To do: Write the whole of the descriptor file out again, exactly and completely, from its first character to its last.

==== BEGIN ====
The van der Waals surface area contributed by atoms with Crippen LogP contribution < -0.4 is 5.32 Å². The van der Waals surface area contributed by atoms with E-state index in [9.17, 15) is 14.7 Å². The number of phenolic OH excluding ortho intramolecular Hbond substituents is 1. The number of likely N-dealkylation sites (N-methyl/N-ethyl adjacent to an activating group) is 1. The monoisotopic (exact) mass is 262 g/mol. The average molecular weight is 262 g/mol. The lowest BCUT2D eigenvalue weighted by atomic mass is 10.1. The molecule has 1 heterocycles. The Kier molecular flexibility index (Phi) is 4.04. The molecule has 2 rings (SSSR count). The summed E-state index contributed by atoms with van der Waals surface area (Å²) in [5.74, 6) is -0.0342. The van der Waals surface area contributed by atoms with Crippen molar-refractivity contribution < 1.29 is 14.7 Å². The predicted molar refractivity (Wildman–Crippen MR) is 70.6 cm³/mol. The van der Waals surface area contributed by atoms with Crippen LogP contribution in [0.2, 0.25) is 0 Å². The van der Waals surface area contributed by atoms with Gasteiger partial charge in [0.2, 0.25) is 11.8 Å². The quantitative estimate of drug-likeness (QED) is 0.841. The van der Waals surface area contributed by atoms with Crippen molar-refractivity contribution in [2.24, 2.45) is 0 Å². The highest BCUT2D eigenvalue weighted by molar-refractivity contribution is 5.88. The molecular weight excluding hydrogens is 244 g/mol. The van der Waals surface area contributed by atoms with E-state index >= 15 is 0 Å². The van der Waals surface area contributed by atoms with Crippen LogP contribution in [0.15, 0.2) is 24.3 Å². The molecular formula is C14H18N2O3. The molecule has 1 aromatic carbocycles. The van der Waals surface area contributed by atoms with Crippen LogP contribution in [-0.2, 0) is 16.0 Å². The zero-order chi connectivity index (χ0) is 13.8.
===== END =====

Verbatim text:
The van der Waals surface area contributed by atoms with Crippen LogP contribution < -0.4 is 5.32 Å². The van der Waals surface area contributed by atoms with E-state index in [9.17, 15) is 14.7 Å². The number of phenolic OH excluding ortho intramolecular Hbond substituents is 1. The number of likely N-dealkylation sites (N-methyl/N-ethyl adjacent to an activating group) is 1. The monoisotopic (exact) mass is 262 g/mol. The average molecular weight is 262 g/mol. The lowest BCUT2D eigenvalue weighted by atomic mass is 10.1. The molecule has 1 heterocycles. The Kier molecular flexibility index (Phi) is 4.04. The molecule has 2 rings (SSSR count). The summed E-state index contributed by atoms with van der Waals surface area (Å²) in [5.74, 6) is -0.0342. The van der Waals surface area contributed by atoms with Crippen molar-refractivity contribution < 1.29 is 14.7 Å². The predicted molar refractivity (Wildman–Crippen MR) is 70.6 cm³/mol. The van der Waals surface area contributed by atoms with Crippen LogP contribution in [0.2, 0.25) is 0 Å². The van der Waals surface area contributed by atoms with Gasteiger partial charge in [0.2, 0.25) is 11.8 Å². The quantitative estimate of drug-likeness (QED) is 0.841. The van der Waals surface area contributed by atoms with Crippen molar-refractivity contribution in [2.24, 2.45) is 0 Å². The highest BCUT2D eigenvalue weighted by molar-refractivity contribution is 5.88. The molecular weight excluding hydrogens is 244 g/mol. The van der Waals surface area contributed by atoms with E-state index >= 15 is 0 Å². The van der Waals surface area contributed by atoms with Crippen LogP contribution in [0.15, 0.2) is 24.3 Å². The molecular formula is C14H18N2O3. The molecule has 1 aromatic carbocycles. The van der Waals surface area contributed by atoms with Crippen LogP contribution in [-0.2, 0) is 16.0 Å². The zero-order chi connectivity index (χ0) is 13.8.